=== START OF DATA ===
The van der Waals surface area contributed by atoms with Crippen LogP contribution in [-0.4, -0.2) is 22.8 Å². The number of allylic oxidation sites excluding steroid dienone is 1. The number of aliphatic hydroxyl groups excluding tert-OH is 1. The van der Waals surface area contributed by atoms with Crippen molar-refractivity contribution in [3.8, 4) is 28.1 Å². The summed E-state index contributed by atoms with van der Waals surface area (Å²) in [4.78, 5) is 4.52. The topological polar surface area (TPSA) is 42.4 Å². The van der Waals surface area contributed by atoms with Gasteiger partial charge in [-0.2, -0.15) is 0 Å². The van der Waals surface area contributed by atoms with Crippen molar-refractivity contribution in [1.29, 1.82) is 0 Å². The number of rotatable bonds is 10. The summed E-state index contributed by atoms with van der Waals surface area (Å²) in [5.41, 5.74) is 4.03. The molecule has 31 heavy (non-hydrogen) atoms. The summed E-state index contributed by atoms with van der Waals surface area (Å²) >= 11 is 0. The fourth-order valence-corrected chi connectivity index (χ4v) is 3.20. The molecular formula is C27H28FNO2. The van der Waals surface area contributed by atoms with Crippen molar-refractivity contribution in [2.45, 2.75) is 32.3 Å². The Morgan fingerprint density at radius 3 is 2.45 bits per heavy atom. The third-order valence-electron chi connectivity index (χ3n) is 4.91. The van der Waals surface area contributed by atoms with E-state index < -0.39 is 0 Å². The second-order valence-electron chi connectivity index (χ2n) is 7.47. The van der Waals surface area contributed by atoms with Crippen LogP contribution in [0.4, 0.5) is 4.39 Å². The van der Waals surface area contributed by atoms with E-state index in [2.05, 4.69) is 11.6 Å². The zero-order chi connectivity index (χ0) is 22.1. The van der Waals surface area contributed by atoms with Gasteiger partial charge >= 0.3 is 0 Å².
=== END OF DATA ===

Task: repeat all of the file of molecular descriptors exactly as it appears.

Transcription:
The van der Waals surface area contributed by atoms with Crippen LogP contribution in [-0.4, -0.2) is 22.8 Å². The number of allylic oxidation sites excluding steroid dienone is 1. The number of aliphatic hydroxyl groups excluding tert-OH is 1. The van der Waals surface area contributed by atoms with Crippen molar-refractivity contribution in [3.8, 4) is 28.1 Å². The summed E-state index contributed by atoms with van der Waals surface area (Å²) in [4.78, 5) is 4.52. The topological polar surface area (TPSA) is 42.4 Å². The van der Waals surface area contributed by atoms with Gasteiger partial charge in [-0.2, -0.15) is 0 Å². The van der Waals surface area contributed by atoms with Crippen molar-refractivity contribution in [1.29, 1.82) is 0 Å². The number of rotatable bonds is 10. The summed E-state index contributed by atoms with van der Waals surface area (Å²) in [5.41, 5.74) is 4.03. The molecule has 31 heavy (non-hydrogen) atoms. The summed E-state index contributed by atoms with van der Waals surface area (Å²) >= 11 is 0. The fourth-order valence-corrected chi connectivity index (χ4v) is 3.20. The molecular formula is C27H28FNO2. The van der Waals surface area contributed by atoms with Crippen molar-refractivity contribution in [2.45, 2.75) is 32.3 Å². The Morgan fingerprint density at radius 3 is 2.45 bits per heavy atom. The third-order valence-electron chi connectivity index (χ3n) is 4.91. The van der Waals surface area contributed by atoms with E-state index < -0.39 is 0 Å². The second-order valence-electron chi connectivity index (χ2n) is 7.47. The van der Waals surface area contributed by atoms with Crippen LogP contribution in [0.4, 0.5) is 4.39 Å². The van der Waals surface area contributed by atoms with E-state index in [2.05, 4.69) is 11.6 Å². The zero-order chi connectivity index (χ0) is 22.1. The van der Waals surface area contributed by atoms with Gasteiger partial charge >= 0.3 is 0 Å².